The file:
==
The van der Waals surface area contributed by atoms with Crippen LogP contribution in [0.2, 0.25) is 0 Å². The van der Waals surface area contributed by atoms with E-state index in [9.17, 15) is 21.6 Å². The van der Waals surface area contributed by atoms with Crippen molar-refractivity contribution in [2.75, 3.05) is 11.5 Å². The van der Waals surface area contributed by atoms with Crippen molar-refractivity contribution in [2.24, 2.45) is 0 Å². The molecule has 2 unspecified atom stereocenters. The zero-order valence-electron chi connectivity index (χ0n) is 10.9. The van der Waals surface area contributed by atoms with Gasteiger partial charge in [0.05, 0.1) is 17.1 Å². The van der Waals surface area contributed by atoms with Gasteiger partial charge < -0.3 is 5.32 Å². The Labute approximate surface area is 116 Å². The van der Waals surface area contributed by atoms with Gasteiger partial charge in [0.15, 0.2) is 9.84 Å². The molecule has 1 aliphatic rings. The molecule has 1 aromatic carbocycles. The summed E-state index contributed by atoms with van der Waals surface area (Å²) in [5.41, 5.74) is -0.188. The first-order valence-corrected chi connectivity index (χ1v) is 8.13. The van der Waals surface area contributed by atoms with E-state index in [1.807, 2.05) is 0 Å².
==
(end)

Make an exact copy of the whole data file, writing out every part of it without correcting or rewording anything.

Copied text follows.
The van der Waals surface area contributed by atoms with Crippen LogP contribution in [0.2, 0.25) is 0 Å². The van der Waals surface area contributed by atoms with E-state index in [9.17, 15) is 21.6 Å². The van der Waals surface area contributed by atoms with Crippen molar-refractivity contribution in [2.75, 3.05) is 11.5 Å². The van der Waals surface area contributed by atoms with Crippen molar-refractivity contribution in [2.24, 2.45) is 0 Å². The molecule has 2 unspecified atom stereocenters. The zero-order valence-electron chi connectivity index (χ0n) is 10.9. The van der Waals surface area contributed by atoms with Gasteiger partial charge in [0.05, 0.1) is 17.1 Å². The van der Waals surface area contributed by atoms with Gasteiger partial charge < -0.3 is 5.32 Å². The Labute approximate surface area is 116 Å². The van der Waals surface area contributed by atoms with Gasteiger partial charge in [0.15, 0.2) is 9.84 Å². The molecule has 1 aliphatic rings. The molecule has 1 aromatic carbocycles. The summed E-state index contributed by atoms with van der Waals surface area (Å²) in [5.41, 5.74) is -0.188. The first-order valence-corrected chi connectivity index (χ1v) is 8.13. The van der Waals surface area contributed by atoms with E-state index in [1.807, 2.05) is 0 Å².